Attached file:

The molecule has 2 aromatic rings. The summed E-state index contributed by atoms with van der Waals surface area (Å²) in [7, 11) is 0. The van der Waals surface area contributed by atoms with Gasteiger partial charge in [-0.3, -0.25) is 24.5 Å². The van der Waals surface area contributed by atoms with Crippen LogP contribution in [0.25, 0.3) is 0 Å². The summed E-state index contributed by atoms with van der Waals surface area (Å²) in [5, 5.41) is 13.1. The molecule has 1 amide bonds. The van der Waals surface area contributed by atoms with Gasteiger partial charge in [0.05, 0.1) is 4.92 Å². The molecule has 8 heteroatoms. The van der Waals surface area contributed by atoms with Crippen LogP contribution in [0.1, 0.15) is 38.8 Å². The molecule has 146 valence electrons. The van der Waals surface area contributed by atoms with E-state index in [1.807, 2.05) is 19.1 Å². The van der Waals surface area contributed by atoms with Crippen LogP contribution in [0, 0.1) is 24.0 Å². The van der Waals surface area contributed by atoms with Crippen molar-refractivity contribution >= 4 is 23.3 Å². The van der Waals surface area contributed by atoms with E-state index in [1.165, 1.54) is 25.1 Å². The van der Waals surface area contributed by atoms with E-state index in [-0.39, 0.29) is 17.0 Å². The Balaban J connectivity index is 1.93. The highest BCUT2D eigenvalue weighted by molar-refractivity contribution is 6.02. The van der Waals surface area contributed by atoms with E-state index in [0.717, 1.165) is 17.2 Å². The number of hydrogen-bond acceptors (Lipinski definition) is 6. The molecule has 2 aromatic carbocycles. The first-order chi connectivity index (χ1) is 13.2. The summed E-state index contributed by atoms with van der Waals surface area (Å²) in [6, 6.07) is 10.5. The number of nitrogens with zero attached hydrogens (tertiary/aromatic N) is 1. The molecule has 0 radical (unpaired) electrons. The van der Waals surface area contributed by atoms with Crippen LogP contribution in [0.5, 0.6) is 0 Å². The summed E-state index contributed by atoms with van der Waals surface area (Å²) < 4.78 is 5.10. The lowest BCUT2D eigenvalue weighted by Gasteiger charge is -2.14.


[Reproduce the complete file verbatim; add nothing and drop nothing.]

The molecule has 2 aromatic rings. The summed E-state index contributed by atoms with van der Waals surface area (Å²) in [7, 11) is 0. The van der Waals surface area contributed by atoms with Gasteiger partial charge in [-0.3, -0.25) is 24.5 Å². The van der Waals surface area contributed by atoms with Crippen LogP contribution in [0.25, 0.3) is 0 Å². The summed E-state index contributed by atoms with van der Waals surface area (Å²) in [5, 5.41) is 13.1. The molecule has 1 amide bonds. The van der Waals surface area contributed by atoms with Gasteiger partial charge in [0.05, 0.1) is 4.92 Å². The molecule has 8 heteroatoms. The van der Waals surface area contributed by atoms with Crippen LogP contribution in [0.1, 0.15) is 38.8 Å². The molecule has 146 valence electrons. The van der Waals surface area contributed by atoms with E-state index in [1.807, 2.05) is 19.1 Å². The van der Waals surface area contributed by atoms with Crippen LogP contribution in [0, 0.1) is 24.0 Å². The van der Waals surface area contributed by atoms with Crippen molar-refractivity contribution >= 4 is 23.3 Å². The van der Waals surface area contributed by atoms with E-state index in [1.165, 1.54) is 25.1 Å². The van der Waals surface area contributed by atoms with E-state index in [-0.39, 0.29) is 17.0 Å². The Balaban J connectivity index is 1.93. The highest BCUT2D eigenvalue weighted by molar-refractivity contribution is 6.02. The van der Waals surface area contributed by atoms with E-state index in [0.717, 1.165) is 17.2 Å². The number of hydrogen-bond acceptors (Lipinski definition) is 6. The molecule has 2 aromatic carbocycles. The first-order chi connectivity index (χ1) is 13.2. The summed E-state index contributed by atoms with van der Waals surface area (Å²) in [6, 6.07) is 10.5. The number of nitrogens with zero attached hydrogens (tertiary/aromatic N) is 1. The molecule has 0 radical (unpaired) electrons. The van der Waals surface area contributed by atoms with Crippen LogP contribution in [0.5, 0.6) is 0 Å². The summed E-state index contributed by atoms with van der Waals surface area (Å²) < 4.78 is 5.10. The lowest BCUT2D eigenvalue weighted by Gasteiger charge is -2.14.